Year:

  1.  4
    Hope Draped in Black: Race, Melancholy, and the Agony of Progress by Joseph R. Winters.Christopher M. Driscoll - 2019 - American Journal of Theology and Philosophy 40 (1):95-98.
    On November 4, 2008, during his concession speech to President-Elect Barack Obama, Senator John McCain transformed Obama's victory into his theodicy by claiming that the election "proved" that the country had progressed from its days organizing social life around racial exclusion. McCain's speech exemplifies a paradox of "American" progress: black bodies ascending to social heights previously prevented through a particularly pernicious brand of white American antiblack racism, upon whose backs U.S. global financial and military dominance was built, become evidence for (...)
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  2.  4
    Loyalty to Loyalty: Josiah Royce and the Genuine Moral Life by Mathew A. Foust.Jacob Goodson - 2019 - American Journal of Theology and Philosophy 40 (1):85-88.
    Does Josiah Royce's defense of loyalty hold any relevance for us in the twenty-first century? Mathew A. Foust thinks that it does. Business ethics, the ethics of warfare, and moral interpretation of twenty-first-century fiction: these are the three areas where Foust applies a Roycean understanding of loyalty. While Foust offers a persuasive case for the relevance and viability of Royce's account of loyalty in the twenty-first century, my primary criticism of Foust's book concerns his acceptance of Royce's equation of duties (...)
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  3.  6
    Processing Contingency with Theology: A Defense of Whitehead's Pragmatism.Lisa Landoe Hedrick - 2019 - American Journal of Theology and Philosophy 40 (1):36.
    Contemporary debates about the implications of contingency are understatedly vast. One central question is whether or not a metaphysics of contingency is a contradiction of terms. Of course, how one answers this question in large part depends on what else one means by the terms of the question. Metaphysics, according to Alfred North Whitehead's redescription, is not conceivably the sort of thing one could so much as avoid. Metaphysics is "nothing but the description of the generalities which apply to all (...)
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  4.  2
    Intercarnations: Exercises in Theological Possibility by Catherine Keller.Thomas A. James - 2019 - American Journal of Theology and Philosophy 40 (1):82-85.
    Though Catherine Keller frequently publishes essays, and many of her book chapters have had their beginnings in journal articles, most of the material she is known for has been delivered in the form of tightly organized, if somewhat chaophilic, monographs. What makes Keller's latest offering, Intercarnations, distinctive is that it is a collection of recent stand-alone pieces, some of which carry her ideas and her deterritorializing style into new territories. There is no tight organization here, only resonances across various interventions (...)
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  5.  3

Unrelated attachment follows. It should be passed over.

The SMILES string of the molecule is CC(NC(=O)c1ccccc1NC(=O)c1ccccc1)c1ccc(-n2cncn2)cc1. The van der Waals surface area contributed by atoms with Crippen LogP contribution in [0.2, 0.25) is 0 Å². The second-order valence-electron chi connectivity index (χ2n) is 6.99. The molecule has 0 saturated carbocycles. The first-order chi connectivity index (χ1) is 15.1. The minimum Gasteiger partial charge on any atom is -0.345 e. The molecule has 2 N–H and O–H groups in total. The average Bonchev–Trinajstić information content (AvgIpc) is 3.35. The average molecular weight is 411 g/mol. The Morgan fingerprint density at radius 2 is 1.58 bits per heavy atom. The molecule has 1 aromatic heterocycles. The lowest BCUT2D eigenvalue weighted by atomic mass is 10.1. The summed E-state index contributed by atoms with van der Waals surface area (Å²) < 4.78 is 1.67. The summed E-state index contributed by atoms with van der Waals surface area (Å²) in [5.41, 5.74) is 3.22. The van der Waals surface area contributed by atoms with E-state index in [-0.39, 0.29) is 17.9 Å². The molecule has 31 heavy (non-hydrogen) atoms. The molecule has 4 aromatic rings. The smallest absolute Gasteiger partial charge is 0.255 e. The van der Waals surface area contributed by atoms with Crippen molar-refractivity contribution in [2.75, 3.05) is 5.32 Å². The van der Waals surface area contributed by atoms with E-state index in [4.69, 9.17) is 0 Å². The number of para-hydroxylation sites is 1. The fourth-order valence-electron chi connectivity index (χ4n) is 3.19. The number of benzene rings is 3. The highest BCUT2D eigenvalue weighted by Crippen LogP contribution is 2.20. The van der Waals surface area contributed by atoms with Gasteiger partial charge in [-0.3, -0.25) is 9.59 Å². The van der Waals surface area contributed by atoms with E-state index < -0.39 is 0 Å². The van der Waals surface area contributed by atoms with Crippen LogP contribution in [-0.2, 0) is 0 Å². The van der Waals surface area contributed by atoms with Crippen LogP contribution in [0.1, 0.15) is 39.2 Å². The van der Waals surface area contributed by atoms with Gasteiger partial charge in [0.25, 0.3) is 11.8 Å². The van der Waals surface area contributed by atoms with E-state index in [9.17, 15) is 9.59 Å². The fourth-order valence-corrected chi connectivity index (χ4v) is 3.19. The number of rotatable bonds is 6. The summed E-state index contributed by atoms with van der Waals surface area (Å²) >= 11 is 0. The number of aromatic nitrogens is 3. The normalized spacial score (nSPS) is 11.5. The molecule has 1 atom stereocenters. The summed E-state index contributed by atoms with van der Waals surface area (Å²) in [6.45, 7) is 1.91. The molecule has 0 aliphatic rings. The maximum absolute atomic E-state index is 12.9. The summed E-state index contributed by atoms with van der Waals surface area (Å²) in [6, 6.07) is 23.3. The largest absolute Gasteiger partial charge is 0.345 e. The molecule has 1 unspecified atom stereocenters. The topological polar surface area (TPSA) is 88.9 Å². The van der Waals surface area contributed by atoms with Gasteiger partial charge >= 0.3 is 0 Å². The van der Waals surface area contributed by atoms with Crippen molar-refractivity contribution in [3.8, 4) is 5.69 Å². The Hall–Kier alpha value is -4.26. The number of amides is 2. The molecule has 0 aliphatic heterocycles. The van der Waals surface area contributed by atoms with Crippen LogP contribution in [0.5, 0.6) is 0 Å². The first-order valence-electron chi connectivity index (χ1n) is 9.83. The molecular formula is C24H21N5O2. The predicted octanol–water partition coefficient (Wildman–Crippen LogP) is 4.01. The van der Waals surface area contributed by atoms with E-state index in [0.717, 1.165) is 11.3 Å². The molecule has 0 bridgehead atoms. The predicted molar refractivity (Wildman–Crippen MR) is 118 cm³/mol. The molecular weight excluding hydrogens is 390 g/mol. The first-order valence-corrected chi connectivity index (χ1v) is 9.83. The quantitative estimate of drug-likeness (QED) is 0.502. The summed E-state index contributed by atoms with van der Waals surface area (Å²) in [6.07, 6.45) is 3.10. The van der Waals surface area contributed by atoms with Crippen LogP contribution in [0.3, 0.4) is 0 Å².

The Extraordinary in the Ordinary: Seven Types of Everyday Miracle by Donald A. Crosby.Jennifer G. Jesse - 2019 - American Journal of Theology and Philosophy 40 (1):63-67.
    Two prominent questions come to mind when I think of readers likely to pick up a book with this title. Those attracted to a study of miracles will probably ask, "How can miracles be 'everyday'?" And those who eagerly anticipate Donald Crosby unfolding another dimension of his religious naturalism might well ask, "Why do we still need to be talking about 'miracles'?" In The Extraordinary in the Ordinary, Crosby weaves a gracious and expansive argument that brings both kinds of readers (...)
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  6.  13
    Does Naturalism Make Room for Teleology? The Case of Donald Crosby and Thomas Nagel.Mikael Leidenhag - 2019 - American Journal of Theology and Philosophy 40 (1):5.
    This article explores an important metaphysical issue raised by Donald Crosby in his Nature as Sacred Ground1—namely, the reality and nature of teleology and the explanatory relevance of teleology for understanding human mentality. Crosby, in his endeavor to construct a metaphysical system on which to base religious naturalism, acknowledges the importance of positively accounting for teleology. Teleology is crucial for accounting for human freedom, and if teleology falls prey to reductionism, then a dangerous dissonance is created between naturalism and the (...)
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  7.  7
    The Harvard Lectures of Alfred North Whitehead, 1924–1925: Philosophical Presuppositions of Science Ed. By Paul A. Bogaard and Jason Bell. [REVIEW]William J. Meyer - 2019 - American Journal of Theology and Philosophy 40 (1):72-75.
    In this expensive but invaluable book, students and scholars of Whitehead's philosophy and those more generally interested in the intersections of philosophy and science will find a treasure trove for gleaning the development, breadth, and depth of Whitehead's thought. This work, which consists of three independent sets of course notes from the previously unpublished lectures that Whitehead gave in his first year at Harvard in 1924–1925, is the first volume in a new and richly important series by Edinburgh University Press: (...)
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  8.  6
    Cosmological and Ontological Contingency.Robert Cummings Neville - 2019 - American Journal of Theology and Philosophy 40 (1):54.
    Let me begin by giving preliminary definition to the two kinds of contingency named in my title, although I shall argue that the distinction between them gets too complicated to sustain in the long run. Cosmological contingency is the contingency of things within the world upon other things within the world, plus perhaps their own spontaneous creativity. Ontological contingency is the contingency of everything in the world that is determinate in any way upon an ontological ground. That ontological ground cannot (...)
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  9.  6
    Narrative Theology and the Hermeneutical Virtues: Humility, Patience, Prudence by Jacob L. Goodson.Michael L. Raposa - 2019 - American Journal of Theology and Philosophy 40 (1):67-71.